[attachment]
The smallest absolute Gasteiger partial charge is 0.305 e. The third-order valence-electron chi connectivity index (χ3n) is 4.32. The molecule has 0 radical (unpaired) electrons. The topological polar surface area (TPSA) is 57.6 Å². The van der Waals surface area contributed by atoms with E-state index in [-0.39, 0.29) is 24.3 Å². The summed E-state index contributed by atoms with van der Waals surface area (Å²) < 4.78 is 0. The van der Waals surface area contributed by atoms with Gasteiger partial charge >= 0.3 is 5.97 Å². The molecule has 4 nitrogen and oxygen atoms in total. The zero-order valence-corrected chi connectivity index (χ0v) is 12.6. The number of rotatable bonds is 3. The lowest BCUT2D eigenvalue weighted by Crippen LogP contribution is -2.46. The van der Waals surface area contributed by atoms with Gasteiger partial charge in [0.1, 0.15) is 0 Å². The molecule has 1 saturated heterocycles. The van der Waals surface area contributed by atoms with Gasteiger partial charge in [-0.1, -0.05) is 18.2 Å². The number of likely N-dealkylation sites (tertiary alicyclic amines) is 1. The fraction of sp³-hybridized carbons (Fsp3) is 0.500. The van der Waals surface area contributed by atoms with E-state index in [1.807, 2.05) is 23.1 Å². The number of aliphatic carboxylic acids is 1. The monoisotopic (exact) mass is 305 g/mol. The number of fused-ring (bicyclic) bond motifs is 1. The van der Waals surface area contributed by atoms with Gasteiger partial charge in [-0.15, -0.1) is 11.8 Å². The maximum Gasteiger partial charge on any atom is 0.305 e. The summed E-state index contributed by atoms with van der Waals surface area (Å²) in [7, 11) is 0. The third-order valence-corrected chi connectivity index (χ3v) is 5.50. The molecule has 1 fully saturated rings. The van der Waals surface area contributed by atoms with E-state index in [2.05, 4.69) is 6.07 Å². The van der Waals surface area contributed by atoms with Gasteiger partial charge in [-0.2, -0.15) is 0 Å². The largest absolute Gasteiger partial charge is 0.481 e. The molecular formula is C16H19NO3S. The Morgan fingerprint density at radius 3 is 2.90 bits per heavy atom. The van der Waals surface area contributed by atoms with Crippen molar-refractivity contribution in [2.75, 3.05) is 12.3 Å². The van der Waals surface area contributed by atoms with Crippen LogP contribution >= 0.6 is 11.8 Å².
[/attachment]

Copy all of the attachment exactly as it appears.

The smallest absolute Gasteiger partial charge is 0.305 e. The third-order valence-electron chi connectivity index (χ3n) is 4.32. The molecule has 0 radical (unpaired) electrons. The topological polar surface area (TPSA) is 57.6 Å². The van der Waals surface area contributed by atoms with E-state index in [-0.39, 0.29) is 24.3 Å². The summed E-state index contributed by atoms with van der Waals surface area (Å²) < 4.78 is 0. The van der Waals surface area contributed by atoms with Gasteiger partial charge >= 0.3 is 5.97 Å². The molecule has 4 nitrogen and oxygen atoms in total. The zero-order valence-corrected chi connectivity index (χ0v) is 12.6. The number of rotatable bonds is 3. The lowest BCUT2D eigenvalue weighted by Crippen LogP contribution is -2.46. The van der Waals surface area contributed by atoms with Gasteiger partial charge in [0.1, 0.15) is 0 Å². The molecule has 1 saturated heterocycles. The van der Waals surface area contributed by atoms with Gasteiger partial charge in [-0.1, -0.05) is 18.2 Å². The number of likely N-dealkylation sites (tertiary alicyclic amines) is 1. The fraction of sp³-hybridized carbons (Fsp3) is 0.500. The van der Waals surface area contributed by atoms with E-state index in [1.807, 2.05) is 23.1 Å². The number of aliphatic carboxylic acids is 1. The monoisotopic (exact) mass is 305 g/mol. The number of fused-ring (bicyclic) bond motifs is 1. The van der Waals surface area contributed by atoms with Gasteiger partial charge in [-0.15, -0.1) is 11.8 Å². The maximum Gasteiger partial charge on any atom is 0.305 e. The summed E-state index contributed by atoms with van der Waals surface area (Å²) in [7, 11) is 0. The third-order valence-corrected chi connectivity index (χ3v) is 5.50. The molecule has 1 fully saturated rings. The van der Waals surface area contributed by atoms with E-state index in [2.05, 4.69) is 6.07 Å². The van der Waals surface area contributed by atoms with Gasteiger partial charge in [-0.2, -0.15) is 0 Å². The largest absolute Gasteiger partial charge is 0.481 e. The molecular formula is C16H19NO3S. The Morgan fingerprint density at radius 3 is 2.90 bits per heavy atom. The van der Waals surface area contributed by atoms with Crippen molar-refractivity contribution in [2.75, 3.05) is 12.3 Å². The van der Waals surface area contributed by atoms with Crippen LogP contribution >= 0.6 is 11.8 Å².